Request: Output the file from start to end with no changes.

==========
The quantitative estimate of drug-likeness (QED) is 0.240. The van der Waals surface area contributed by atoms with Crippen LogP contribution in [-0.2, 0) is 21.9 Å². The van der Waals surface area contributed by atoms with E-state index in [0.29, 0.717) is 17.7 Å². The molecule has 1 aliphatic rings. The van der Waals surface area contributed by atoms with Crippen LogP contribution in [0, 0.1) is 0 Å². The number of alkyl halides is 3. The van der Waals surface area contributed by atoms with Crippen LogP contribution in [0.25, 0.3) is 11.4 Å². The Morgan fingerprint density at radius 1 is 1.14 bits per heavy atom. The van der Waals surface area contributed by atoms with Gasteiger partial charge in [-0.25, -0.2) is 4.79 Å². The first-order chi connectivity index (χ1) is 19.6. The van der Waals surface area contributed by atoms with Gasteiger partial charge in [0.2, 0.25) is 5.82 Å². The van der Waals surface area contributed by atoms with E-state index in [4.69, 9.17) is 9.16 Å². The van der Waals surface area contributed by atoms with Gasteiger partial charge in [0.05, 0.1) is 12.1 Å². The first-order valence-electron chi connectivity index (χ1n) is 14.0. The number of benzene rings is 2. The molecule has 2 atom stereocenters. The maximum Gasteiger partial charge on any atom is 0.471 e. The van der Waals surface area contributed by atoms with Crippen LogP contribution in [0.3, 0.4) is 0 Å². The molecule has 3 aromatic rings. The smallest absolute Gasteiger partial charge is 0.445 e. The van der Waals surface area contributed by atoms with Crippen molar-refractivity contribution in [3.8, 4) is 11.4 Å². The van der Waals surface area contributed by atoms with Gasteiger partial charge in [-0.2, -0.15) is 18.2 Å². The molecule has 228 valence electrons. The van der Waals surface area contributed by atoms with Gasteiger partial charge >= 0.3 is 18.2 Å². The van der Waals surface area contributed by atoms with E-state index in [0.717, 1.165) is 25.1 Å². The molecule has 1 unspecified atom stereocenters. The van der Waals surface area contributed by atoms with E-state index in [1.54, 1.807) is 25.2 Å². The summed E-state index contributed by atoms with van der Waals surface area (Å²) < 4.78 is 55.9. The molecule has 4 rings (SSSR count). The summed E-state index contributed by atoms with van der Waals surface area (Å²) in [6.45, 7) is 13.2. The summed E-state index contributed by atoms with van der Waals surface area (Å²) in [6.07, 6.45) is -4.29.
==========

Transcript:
The quantitative estimate of drug-likeness (QED) is 0.240. The van der Waals surface area contributed by atoms with Crippen LogP contribution in [-0.2, 0) is 21.9 Å². The van der Waals surface area contributed by atoms with E-state index in [0.29, 0.717) is 17.7 Å². The molecule has 1 aliphatic rings. The van der Waals surface area contributed by atoms with Crippen LogP contribution in [0, 0.1) is 0 Å². The number of alkyl halides is 3. The van der Waals surface area contributed by atoms with Crippen LogP contribution in [0.25, 0.3) is 11.4 Å². The Morgan fingerprint density at radius 1 is 1.14 bits per heavy atom. The van der Waals surface area contributed by atoms with Gasteiger partial charge in [-0.25, -0.2) is 4.79 Å². The first-order chi connectivity index (χ1) is 19.6. The van der Waals surface area contributed by atoms with Gasteiger partial charge in [0.2, 0.25) is 5.82 Å². The van der Waals surface area contributed by atoms with E-state index in [4.69, 9.17) is 9.16 Å². The van der Waals surface area contributed by atoms with Gasteiger partial charge in [0.05, 0.1) is 12.1 Å². The first-order valence-electron chi connectivity index (χ1n) is 14.0. The number of benzene rings is 2. The molecule has 2 atom stereocenters. The maximum Gasteiger partial charge on any atom is 0.471 e. The van der Waals surface area contributed by atoms with Crippen LogP contribution in [0.3, 0.4) is 0 Å². The molecule has 3 aromatic rings. The smallest absolute Gasteiger partial charge is 0.445 e. The van der Waals surface area contributed by atoms with Crippen molar-refractivity contribution in [3.8, 4) is 11.4 Å². The van der Waals surface area contributed by atoms with Gasteiger partial charge in [-0.2, -0.15) is 18.2 Å². The molecule has 228 valence electrons. The van der Waals surface area contributed by atoms with Gasteiger partial charge >= 0.3 is 18.2 Å². The van der Waals surface area contributed by atoms with E-state index in [0.717, 1.165) is 25.1 Å². The molecule has 1 unspecified atom stereocenters. The van der Waals surface area contributed by atoms with E-state index in [1.54, 1.807) is 25.2 Å². The summed E-state index contributed by atoms with van der Waals surface area (Å²) < 4.78 is 55.9. The molecule has 4 rings (SSSR count). The summed E-state index contributed by atoms with van der Waals surface area (Å²) in [6.45, 7) is 13.2. The summed E-state index contributed by atoms with van der Waals surface area (Å²) in [6.07, 6.45) is -4.29.